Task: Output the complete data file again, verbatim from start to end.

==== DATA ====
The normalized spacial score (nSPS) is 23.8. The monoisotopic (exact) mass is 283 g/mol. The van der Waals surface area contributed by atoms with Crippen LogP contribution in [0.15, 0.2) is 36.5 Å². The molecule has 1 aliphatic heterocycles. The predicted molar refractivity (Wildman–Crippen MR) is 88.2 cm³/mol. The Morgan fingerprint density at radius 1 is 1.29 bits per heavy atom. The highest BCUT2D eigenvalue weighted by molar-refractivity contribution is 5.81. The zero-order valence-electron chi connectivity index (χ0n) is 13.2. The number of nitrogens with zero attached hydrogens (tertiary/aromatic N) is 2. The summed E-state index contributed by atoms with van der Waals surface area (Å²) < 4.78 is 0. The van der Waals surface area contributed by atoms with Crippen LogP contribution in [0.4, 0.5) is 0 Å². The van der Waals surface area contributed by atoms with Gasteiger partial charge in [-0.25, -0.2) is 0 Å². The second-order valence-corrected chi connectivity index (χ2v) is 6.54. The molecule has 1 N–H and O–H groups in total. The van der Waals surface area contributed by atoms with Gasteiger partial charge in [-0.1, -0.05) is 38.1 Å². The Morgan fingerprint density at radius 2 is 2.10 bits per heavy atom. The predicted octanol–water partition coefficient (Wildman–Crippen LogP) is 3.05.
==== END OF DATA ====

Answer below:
The normalized spacial score (nSPS) is 23.8. The monoisotopic (exact) mass is 283 g/mol. The van der Waals surface area contributed by atoms with Crippen LogP contribution in [0.15, 0.2) is 36.5 Å². The molecule has 1 aliphatic heterocycles. The predicted molar refractivity (Wildman–Crippen MR) is 88.2 cm³/mol. The Morgan fingerprint density at radius 1 is 1.29 bits per heavy atom. The highest BCUT2D eigenvalue weighted by molar-refractivity contribution is 5.81. The zero-order valence-electron chi connectivity index (χ0n) is 13.2. The number of nitrogens with zero attached hydrogens (tertiary/aromatic N) is 2. The summed E-state index contributed by atoms with van der Waals surface area (Å²) < 4.78 is 0. The van der Waals surface area contributed by atoms with Crippen LogP contribution in [0.4, 0.5) is 0 Å². The van der Waals surface area contributed by atoms with Gasteiger partial charge in [-0.25, -0.2) is 0 Å². The second-order valence-corrected chi connectivity index (χ2v) is 6.54. The molecule has 1 N–H and O–H groups in total. The van der Waals surface area contributed by atoms with Gasteiger partial charge in [-0.1, -0.05) is 38.1 Å². The Morgan fingerprint density at radius 2 is 2.10 bits per heavy atom. The predicted octanol–water partition coefficient (Wildman–Crippen LogP) is 3.05.